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A. Sharif
A. Sharif

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Hidden Knowledge In Software Teams


If you’ve been working in Software long enough you probably have seen the following two situations:

a. Started working on a new system

b. Joined an already running system

Systems evolve and change over time. Another trait they commonly have, is that they become complex, not necessarily on a code level, but in terms of interactions between parts of the system. How does A behave in relation to B? etc. To be fluent within a large system, you need an understanding of how everything is interconnected.

Very often a single contributor or a small number of people have an understanding of how the system works in its entirety. And as long as a single person is working on that system, this person can be productive, very productive even, moving with full speed. But at some point, more people will be needed to maintain and grow that system, as it can’t be handled efficiently by a single person anymore. It needs to scale from a contributor perspective.

What happens naturally, is that development speed has to be exchanged with on-boarding time. It’s a trade-off, balancing short-term speed with long-term maintainability.

It means that the most productive member, has to invest time on-boarding the ones joining. This on-boarding process comes in different shapes and forms, but commonly achieved with the help of documentation and tests and other ways to describe an expected behaviour.

Common Approaches

In written form, we document architecture, sub-systems, the relation to each other. We might have an explicit documentation for setting up the project, in form of a readme file f.e. etc.
Further more, information can be manifested in automation scripts, in project management tools etc. As we can see, there is a lot of work needed when trying to make any knowledge, relevant to a system, explicit.

In reality these artifacts are often either mostly outdated, available in parts or completely missing. One or two people starting to build a system, don’t necessarily need this information because there is a common understanding of the details, as they have written it themselves.
They know why something behaves in a certain way, what happens when they change a certain part and what is needed to achieve a certain task. Due to the deep understanding of the systems internals they also might be able to move fast, confidently make changes and continuously ship features.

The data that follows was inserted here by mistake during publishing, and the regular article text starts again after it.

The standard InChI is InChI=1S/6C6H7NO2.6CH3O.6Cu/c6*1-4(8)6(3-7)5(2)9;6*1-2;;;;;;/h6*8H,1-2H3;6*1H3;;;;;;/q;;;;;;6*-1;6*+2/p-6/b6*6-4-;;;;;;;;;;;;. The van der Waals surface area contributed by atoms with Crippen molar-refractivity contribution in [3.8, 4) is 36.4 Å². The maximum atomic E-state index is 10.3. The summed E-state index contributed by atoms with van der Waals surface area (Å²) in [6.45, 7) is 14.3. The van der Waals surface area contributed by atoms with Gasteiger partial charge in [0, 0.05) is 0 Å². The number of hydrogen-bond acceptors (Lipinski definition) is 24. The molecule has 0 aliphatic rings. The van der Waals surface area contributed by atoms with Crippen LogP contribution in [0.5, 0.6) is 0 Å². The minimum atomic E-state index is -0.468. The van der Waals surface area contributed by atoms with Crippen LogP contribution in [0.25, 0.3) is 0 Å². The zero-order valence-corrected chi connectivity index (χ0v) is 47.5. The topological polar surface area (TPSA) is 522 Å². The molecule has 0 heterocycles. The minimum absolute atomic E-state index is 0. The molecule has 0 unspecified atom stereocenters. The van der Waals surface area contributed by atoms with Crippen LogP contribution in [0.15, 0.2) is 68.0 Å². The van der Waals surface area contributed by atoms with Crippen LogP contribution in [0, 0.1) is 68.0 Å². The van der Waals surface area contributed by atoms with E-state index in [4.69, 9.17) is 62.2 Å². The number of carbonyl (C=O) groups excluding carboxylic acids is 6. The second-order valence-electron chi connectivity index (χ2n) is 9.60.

Now what happens when the system requires more people, due to reaching a certain size or complexity?

Scaling the Team

Let’s think about a possible scenario where new people join the original authors. These creators need to on-board the new members.
The new group needs to understand design decisions, they need to figure out how everything is interconnected, they need to find out about boundaries and so and so forth. Due to the lack of historical context, they also need to figure out why certain implementations are built in a certain way, which might be obvious to the original contributors. There is hidden information that needs to be made explicit, step by step. From the perspective of the original author, it might seem that nothing is too complex, that reading the source code etc. should suffice. The more complex a system gets, the harder it is for an outsider to understand these things.

Things get tricky, when the original contributors think that everyone has the same understanding as they do. Mostly this is not the case. How does such thinking surface to the top? Some examples. “That should take 5 minutes to implement”, “Obvious”, “That should be easy” etc. Knowledge is contextual, it depends on an existing implementation, on understanding decisions made in the past etc.

But what happens when a team skips this part of the transition?

What happens when the original authors assume that there is no need for further explanation, no need for a deeper documentation etc.?

What happens when the burden is shifted to the new team members?

Hidden knowledge hinders team performance, people depend on one or two individuals to move forward. Most probably the rest of the team will try to understand certain parts by making small changes in isolation to prevent anything from breaking. They might try to go through available commits or comments to get a better understanding of what might happen when they change A. Will changing A have an effect on B or C? etc.